US scientists have advised students to stay off high sugar goods during exam season having found that food and drink processed with fructose slows brain functions, hampering memory and learning.

Researchers at University College Los Angeles looked at the impact on rats of consuming fructose solution over a six-week period and identified those on a "fructose binge" and deprived of omega-3 fatty acids had declining synaptic activity.

Study lead Professor Fernando Gomez-Pinilla said: "Our findings illustrate that what you eat affects how you think. Eating a high-fructose diet over the long term alters your brain's ability to learn and remember information.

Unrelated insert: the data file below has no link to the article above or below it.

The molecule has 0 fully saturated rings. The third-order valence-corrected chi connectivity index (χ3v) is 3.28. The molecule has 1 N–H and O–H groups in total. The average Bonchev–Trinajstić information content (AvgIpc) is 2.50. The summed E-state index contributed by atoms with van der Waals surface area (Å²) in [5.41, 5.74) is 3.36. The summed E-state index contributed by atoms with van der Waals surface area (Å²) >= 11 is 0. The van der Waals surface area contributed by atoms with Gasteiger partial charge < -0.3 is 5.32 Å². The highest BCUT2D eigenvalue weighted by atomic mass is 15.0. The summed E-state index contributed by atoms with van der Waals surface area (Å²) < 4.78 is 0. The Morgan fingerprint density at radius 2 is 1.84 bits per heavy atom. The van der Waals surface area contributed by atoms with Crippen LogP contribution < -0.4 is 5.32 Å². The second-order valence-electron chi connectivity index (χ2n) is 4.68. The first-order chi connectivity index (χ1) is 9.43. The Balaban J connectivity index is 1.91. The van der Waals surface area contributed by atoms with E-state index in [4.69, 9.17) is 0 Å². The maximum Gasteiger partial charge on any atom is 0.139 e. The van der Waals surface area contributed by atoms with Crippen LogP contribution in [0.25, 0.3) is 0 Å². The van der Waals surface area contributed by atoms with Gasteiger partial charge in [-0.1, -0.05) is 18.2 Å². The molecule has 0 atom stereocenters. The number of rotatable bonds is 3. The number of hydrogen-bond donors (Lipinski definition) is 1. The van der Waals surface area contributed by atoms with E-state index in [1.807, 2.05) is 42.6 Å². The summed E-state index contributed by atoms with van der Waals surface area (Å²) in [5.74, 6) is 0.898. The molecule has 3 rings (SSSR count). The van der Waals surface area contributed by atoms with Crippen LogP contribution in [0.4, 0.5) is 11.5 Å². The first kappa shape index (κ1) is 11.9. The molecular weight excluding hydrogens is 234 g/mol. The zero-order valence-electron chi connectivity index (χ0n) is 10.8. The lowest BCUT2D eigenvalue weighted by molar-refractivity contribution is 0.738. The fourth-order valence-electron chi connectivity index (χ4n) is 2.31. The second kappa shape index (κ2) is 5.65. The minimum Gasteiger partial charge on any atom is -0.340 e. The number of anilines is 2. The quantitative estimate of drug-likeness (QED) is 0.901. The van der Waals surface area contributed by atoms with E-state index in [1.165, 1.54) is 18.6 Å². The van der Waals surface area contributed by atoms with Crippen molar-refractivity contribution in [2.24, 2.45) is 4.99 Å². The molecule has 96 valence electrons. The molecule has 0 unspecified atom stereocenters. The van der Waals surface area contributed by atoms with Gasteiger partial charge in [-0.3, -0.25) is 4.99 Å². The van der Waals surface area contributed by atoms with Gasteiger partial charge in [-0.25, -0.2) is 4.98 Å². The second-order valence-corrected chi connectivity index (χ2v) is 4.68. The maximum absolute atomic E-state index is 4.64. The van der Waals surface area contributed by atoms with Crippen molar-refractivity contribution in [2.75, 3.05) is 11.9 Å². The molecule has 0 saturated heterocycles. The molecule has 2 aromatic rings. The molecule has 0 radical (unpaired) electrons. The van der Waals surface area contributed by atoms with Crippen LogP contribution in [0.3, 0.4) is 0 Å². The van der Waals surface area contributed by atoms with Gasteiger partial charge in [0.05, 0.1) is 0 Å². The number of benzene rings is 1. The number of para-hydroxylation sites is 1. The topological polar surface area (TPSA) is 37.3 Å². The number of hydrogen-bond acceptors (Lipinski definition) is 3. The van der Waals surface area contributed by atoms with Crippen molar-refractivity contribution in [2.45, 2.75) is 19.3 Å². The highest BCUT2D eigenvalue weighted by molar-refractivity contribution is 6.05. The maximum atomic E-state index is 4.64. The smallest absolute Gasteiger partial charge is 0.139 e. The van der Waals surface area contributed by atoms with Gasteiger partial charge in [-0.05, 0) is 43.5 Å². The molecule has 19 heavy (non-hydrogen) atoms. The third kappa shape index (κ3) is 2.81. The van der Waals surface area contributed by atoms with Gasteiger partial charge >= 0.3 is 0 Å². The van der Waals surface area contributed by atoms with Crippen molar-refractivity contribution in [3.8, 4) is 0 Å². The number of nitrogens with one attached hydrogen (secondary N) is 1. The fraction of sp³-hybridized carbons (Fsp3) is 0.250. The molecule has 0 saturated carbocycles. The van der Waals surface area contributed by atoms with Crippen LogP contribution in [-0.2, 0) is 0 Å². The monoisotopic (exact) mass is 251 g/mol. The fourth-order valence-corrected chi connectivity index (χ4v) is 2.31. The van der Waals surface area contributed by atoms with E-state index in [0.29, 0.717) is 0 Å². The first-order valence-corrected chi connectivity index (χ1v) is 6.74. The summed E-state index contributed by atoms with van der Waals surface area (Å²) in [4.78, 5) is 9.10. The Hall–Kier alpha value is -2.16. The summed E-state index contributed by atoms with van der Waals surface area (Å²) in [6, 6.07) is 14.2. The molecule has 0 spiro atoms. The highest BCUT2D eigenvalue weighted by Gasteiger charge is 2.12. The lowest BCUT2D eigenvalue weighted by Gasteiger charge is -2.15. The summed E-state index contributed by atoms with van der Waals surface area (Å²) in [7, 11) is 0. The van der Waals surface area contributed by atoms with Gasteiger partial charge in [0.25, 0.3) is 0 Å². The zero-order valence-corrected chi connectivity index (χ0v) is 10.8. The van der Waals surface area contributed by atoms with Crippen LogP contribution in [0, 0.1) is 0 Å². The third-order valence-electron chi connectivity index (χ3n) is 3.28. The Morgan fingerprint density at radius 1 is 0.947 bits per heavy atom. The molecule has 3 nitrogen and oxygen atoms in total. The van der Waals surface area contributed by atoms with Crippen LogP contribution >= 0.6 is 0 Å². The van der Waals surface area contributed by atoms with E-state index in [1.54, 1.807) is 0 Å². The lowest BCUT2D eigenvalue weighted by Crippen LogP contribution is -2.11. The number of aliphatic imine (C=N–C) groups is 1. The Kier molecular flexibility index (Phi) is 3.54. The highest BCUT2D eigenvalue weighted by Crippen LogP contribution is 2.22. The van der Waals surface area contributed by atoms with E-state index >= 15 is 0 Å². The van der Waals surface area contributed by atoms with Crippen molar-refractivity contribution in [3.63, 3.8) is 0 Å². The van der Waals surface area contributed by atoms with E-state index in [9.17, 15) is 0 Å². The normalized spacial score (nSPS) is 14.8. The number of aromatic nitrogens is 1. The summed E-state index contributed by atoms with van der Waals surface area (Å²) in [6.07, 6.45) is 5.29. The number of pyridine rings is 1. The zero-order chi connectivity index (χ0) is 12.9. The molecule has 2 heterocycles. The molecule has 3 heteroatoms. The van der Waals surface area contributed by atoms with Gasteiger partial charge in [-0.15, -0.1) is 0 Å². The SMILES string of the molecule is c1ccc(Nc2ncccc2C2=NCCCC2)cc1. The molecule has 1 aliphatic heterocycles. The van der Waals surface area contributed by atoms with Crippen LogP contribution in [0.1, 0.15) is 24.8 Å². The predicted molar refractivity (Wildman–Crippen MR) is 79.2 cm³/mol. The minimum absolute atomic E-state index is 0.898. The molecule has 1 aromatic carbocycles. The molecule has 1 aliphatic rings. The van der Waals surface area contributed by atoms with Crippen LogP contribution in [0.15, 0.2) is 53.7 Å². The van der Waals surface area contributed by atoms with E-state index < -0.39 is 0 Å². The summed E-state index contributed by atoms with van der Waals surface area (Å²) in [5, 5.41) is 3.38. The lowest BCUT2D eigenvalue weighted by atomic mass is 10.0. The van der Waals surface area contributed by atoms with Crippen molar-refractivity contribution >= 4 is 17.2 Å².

"We're not talking about naturally occurring fructose in fruits, which also contain important antioxidants - we're concerned about high-fructose corn syrup that is added to manufactured food products as a sweetener and preservative."

The researchers did also find that the effects of fructose consumption could be balanced out by eating nuts and fish such as salmon which are high in omega-3 and it's being recommended these products are made a more common part of children's diets.

Prof Gomez-Pinilla concluded: "'It's like saving money in the bank. You want to build a reserve for your brain to tap when it requires extra fuel to fight off future diseases."

Posted 16/05/2012 by richard.hook@pavpub.com